Another striking thing about innovation is that often it is not based on completely new technology. Rather it is often older technology being used in different ways or being combined with some new technology. Web 2.0 is a great example of this phenomenon. The technology stack that enables web 2.0 is old, it’s been around for years. The novelty is how it has been adapted and implemented to create new kinds of applications that democratise technology. Thus the key innovation in web 2.0 is making it easy for ordinary people to create online content without requiring them to become technically competent beyond basic computer usage.

It is this democratisation of technology that is one of the most interesting innovations of the late 20th and early 21st centuries.  In the past creation of software artifacts required high levels of skill and knowledge.  Now an office worker or school child with limited technical skills can create a web site or blog, add some software widgets, create some video content and have it live on the web in less than an hour.  They can also combine existing content from a variety of sources and republish it as co-creators, .e.g mashups.  They can now take the power of hypertext and use its principles to co-create content and potentially divert the original content away from the intent of its creators.  We are increasingly seeing this happen with brands (the famous Diet Coke & Mentos meme on YouTube is a good example).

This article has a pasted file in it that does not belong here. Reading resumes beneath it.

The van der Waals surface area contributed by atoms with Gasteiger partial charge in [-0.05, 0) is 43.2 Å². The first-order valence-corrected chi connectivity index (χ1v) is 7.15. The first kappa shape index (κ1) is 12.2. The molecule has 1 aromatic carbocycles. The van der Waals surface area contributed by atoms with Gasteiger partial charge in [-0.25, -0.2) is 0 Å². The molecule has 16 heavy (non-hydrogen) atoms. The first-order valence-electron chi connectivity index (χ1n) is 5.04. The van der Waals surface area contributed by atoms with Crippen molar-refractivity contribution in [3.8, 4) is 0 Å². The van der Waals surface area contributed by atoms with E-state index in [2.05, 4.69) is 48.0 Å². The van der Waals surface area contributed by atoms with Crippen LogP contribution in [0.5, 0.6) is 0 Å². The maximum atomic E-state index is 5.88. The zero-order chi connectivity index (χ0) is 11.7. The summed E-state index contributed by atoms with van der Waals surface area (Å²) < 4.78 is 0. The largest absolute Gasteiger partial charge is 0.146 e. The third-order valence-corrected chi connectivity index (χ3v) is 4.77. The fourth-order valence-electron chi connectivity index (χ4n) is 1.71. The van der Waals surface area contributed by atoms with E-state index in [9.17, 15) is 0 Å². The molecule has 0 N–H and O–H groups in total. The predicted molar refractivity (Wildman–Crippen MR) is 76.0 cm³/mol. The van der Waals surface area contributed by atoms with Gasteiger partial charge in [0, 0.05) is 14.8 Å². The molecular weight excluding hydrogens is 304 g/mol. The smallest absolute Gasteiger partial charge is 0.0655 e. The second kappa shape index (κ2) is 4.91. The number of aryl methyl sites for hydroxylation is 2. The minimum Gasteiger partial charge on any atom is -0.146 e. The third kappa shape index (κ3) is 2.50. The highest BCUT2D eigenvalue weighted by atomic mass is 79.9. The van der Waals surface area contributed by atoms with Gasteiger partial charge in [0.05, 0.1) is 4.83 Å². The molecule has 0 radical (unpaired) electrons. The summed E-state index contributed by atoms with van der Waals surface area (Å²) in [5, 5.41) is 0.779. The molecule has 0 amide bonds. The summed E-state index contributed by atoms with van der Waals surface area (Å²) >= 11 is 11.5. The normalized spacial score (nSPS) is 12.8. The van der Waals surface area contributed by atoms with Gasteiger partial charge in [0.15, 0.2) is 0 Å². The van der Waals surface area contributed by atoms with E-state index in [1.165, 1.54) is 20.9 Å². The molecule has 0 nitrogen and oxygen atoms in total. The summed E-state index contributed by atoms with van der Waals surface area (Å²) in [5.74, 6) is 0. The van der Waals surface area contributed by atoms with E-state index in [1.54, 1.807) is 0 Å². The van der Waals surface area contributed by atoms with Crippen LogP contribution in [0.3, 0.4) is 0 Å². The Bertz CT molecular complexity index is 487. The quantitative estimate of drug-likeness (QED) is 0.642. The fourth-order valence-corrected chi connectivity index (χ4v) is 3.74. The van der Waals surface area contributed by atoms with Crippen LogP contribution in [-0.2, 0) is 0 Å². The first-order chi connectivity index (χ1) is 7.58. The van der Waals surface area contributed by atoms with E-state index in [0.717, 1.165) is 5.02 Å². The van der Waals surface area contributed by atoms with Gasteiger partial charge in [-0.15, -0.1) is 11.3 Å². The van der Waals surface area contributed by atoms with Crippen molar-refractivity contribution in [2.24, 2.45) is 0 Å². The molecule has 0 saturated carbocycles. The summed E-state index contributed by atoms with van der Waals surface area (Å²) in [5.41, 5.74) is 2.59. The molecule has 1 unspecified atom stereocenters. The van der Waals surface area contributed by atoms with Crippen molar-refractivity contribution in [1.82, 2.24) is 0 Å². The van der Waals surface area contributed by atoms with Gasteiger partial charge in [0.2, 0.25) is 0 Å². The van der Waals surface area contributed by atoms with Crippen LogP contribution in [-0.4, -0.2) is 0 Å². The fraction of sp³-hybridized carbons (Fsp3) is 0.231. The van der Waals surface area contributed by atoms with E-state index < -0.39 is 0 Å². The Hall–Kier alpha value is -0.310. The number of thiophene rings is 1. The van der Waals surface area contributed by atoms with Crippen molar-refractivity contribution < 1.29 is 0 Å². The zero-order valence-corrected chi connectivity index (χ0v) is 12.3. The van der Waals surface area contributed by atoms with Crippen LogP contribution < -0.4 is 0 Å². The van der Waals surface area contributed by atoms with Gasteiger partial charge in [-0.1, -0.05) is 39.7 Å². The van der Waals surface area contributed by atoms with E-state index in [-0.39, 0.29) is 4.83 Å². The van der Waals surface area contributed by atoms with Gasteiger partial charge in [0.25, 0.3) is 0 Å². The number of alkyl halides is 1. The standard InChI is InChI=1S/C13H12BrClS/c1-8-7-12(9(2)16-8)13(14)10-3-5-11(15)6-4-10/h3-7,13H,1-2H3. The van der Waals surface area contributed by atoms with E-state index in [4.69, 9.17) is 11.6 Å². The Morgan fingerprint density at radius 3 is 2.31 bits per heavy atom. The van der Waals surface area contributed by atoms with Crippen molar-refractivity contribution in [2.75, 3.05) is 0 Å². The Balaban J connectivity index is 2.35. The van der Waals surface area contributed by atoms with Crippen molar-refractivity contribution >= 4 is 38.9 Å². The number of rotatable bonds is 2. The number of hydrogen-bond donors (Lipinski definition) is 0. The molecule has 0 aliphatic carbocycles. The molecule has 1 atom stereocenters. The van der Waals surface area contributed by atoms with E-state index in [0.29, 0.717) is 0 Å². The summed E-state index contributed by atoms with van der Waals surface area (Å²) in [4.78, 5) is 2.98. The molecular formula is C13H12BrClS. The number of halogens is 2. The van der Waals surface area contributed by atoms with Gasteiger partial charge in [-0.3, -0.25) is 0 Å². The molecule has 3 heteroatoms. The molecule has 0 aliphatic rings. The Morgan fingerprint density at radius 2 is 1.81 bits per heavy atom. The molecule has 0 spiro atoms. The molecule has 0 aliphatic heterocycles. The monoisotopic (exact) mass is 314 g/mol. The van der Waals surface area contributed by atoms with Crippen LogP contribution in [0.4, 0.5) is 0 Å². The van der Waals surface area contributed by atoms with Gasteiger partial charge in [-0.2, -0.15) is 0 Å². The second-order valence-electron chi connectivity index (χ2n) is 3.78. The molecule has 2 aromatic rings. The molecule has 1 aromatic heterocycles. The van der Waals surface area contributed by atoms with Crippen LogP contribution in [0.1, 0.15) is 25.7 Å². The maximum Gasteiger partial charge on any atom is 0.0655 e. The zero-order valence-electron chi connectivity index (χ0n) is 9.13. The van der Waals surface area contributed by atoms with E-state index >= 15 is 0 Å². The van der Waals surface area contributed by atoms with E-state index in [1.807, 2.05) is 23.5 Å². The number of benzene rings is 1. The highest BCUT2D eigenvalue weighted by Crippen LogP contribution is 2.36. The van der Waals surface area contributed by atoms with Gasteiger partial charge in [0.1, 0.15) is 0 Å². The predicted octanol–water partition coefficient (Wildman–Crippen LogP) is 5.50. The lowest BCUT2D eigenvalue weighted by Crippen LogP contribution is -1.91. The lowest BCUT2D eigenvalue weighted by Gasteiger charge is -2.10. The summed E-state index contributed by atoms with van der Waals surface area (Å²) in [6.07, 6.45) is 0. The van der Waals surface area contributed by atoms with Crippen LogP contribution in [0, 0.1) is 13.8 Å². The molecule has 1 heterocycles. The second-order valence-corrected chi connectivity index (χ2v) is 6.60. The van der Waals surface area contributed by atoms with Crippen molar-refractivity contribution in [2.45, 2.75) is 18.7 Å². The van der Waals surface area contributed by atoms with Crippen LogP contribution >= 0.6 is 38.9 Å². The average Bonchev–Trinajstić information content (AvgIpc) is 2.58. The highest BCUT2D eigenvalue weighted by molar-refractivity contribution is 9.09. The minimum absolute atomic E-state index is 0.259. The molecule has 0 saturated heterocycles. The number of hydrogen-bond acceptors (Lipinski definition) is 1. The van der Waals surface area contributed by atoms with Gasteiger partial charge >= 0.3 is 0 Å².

This is a revolutionary change that is as important as the ability to print books and share them with literate audiences during the Reformation.  We are only seeing the beginning of this revolution and it opens up a myriad of possibilities for both good and ill.